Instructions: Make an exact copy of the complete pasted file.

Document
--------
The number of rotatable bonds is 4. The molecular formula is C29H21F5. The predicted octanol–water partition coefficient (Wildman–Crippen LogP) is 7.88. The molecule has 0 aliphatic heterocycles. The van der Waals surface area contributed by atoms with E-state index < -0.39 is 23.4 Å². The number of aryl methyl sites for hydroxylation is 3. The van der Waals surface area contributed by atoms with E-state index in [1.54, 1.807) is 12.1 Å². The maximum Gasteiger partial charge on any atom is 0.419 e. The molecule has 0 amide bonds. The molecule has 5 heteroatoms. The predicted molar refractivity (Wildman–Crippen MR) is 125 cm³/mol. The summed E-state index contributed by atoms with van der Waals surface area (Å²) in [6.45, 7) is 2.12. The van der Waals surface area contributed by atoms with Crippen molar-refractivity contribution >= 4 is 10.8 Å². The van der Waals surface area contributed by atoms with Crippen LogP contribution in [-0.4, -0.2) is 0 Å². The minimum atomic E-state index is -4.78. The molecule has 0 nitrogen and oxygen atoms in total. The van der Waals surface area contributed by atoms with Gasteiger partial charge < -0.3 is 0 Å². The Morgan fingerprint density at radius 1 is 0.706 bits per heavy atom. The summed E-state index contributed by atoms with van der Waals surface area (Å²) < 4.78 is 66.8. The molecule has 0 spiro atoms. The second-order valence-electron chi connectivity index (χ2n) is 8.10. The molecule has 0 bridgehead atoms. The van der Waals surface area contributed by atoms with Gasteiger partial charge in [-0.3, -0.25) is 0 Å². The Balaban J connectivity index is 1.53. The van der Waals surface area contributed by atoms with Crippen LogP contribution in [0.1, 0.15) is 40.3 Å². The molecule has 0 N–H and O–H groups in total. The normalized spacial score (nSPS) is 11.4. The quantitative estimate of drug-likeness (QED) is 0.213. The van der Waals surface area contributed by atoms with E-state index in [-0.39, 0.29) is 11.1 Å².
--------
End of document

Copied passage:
The number of rotatable bonds is 4. The molecular formula is C29H21F5. The predicted octanol–water partition coefficient (Wildman–Crippen LogP) is 7.88. The molecule has 0 aliphatic heterocycles. The van der Waals surface area contributed by atoms with E-state index < -0.39 is 23.4 Å². The number of aryl methyl sites for hydroxylation is 3. The van der Waals surface area contributed by atoms with E-state index in [1.54, 1.807) is 12.1 Å². The maximum Gasteiger partial charge on any atom is 0.419 e. The molecule has 0 amide bonds. The molecule has 5 heteroatoms. The predicted molar refractivity (Wildman–Crippen MR) is 125 cm³/mol. The summed E-state index contributed by atoms with van der Waals surface area (Å²) in [6.45, 7) is 2.12. The van der Waals surface area contributed by atoms with Crippen molar-refractivity contribution >= 4 is 10.8 Å². The van der Waals surface area contributed by atoms with Crippen LogP contribution in [-0.4, -0.2) is 0 Å². The minimum atomic E-state index is -4.78. The molecule has 0 nitrogen and oxygen atoms in total. The van der Waals surface area contributed by atoms with Gasteiger partial charge < -0.3 is 0 Å². The Morgan fingerprint density at radius 1 is 0.706 bits per heavy atom. The summed E-state index contributed by atoms with van der Waals surface area (Å²) < 4.78 is 66.8. The molecule has 0 spiro atoms. The second-order valence-electron chi connectivity index (χ2n) is 8.10. The molecule has 0 bridgehead atoms. The van der Waals surface area contributed by atoms with Gasteiger partial charge in [-0.3, -0.25) is 0 Å². The Balaban J connectivity index is 1.53. The van der Waals surface area contributed by atoms with Crippen LogP contribution in [0.1, 0.15) is 40.3 Å². The molecule has 0 N–H and O–H groups in total. The normalized spacial score (nSPS) is 11.4. The quantitative estimate of drug-likeness (QED) is 0.213. The van der Waals surface area contributed by atoms with E-state index in [-0.39, 0.29) is 11.1 Å².